Olof Jönnerstig
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Peter van den Berg wrote:You don't mention the exhaust pipe temperature, this could be interesting. And I spotted a possible flaw: the inlet and exhaust of the barrel bell are on the same level. With such a tight bell I would regard it best to elevate the hot inlet just above the level of the exhaust opening. Having both pipes at the same level bares the risk of short cutting by the hot gases.



Hi Peter

it was still kicking out a fair bit of heat about 100 ºC so there is definitely room for improvement maybe would be good to channel the pipe through a Mass bench around the floor.
The exposed parts of the inlet pipe that connects the heat raiser to the barrels was about 400 ºC the rest was insulated with rock wool
Regarding the inlet pipe. It enters at the bottom of the barrel next to the exhaust but has a elbow on the inside that takes the pipe up to about the top of the first barrel.
I was hoping that that would be enough to have the hot air rise and not go straight out of the exhaust. Perhaps that should be higher.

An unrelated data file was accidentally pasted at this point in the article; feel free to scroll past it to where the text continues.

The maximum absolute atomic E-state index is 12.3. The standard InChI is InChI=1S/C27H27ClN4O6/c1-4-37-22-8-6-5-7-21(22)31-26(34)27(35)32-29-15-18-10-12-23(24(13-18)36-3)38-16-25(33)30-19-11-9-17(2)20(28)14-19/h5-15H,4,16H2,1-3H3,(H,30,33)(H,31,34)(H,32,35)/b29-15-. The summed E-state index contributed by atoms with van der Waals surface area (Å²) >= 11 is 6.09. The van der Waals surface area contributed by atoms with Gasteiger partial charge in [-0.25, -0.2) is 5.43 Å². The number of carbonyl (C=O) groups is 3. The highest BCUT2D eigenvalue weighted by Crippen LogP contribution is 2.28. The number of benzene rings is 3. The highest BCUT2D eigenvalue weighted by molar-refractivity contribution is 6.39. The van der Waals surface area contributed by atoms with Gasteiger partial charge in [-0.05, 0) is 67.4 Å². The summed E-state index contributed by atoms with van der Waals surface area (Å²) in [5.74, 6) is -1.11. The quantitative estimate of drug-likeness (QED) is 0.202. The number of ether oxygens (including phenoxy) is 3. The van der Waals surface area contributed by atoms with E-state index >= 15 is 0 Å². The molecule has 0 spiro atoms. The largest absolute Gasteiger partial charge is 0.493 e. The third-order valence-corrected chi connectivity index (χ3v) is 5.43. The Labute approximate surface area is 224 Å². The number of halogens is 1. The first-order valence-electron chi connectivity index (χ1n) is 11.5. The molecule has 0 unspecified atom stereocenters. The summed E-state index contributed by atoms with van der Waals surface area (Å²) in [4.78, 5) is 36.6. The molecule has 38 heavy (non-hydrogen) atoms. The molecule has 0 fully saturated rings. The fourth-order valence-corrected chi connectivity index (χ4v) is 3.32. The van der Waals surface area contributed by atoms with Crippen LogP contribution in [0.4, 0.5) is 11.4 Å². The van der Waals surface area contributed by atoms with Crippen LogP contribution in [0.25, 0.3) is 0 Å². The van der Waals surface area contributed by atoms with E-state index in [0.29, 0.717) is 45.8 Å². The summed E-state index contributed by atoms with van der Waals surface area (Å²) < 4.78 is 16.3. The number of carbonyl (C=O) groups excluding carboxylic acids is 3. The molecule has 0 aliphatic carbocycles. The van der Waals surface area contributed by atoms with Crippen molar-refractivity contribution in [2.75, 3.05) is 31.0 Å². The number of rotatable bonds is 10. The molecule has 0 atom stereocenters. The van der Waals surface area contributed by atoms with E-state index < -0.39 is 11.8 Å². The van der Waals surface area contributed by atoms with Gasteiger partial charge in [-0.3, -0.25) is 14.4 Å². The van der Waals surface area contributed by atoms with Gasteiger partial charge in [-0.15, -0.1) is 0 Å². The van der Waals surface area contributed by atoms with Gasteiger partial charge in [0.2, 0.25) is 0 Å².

I know I was warned to not let the exhaust leak out in to the shed for health and safety reasons... thats how it ended up
there are slits in the roof so the exhaust would leak out from the shed from that but it would still fill the shed up with some of the exaust.
not ideal but at the time we didnt get a chance to cut a hole for the exaust.   this will be contributing some to the ambient heat of the room I think ..
 
Peter van den Berg
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Olof Jönnerstig wrote:it was still kicking out a fair bit of heat about 100 ºC so there is definitely room for improvement maybe would be good to channel the pipe through a Mass bench around the floor.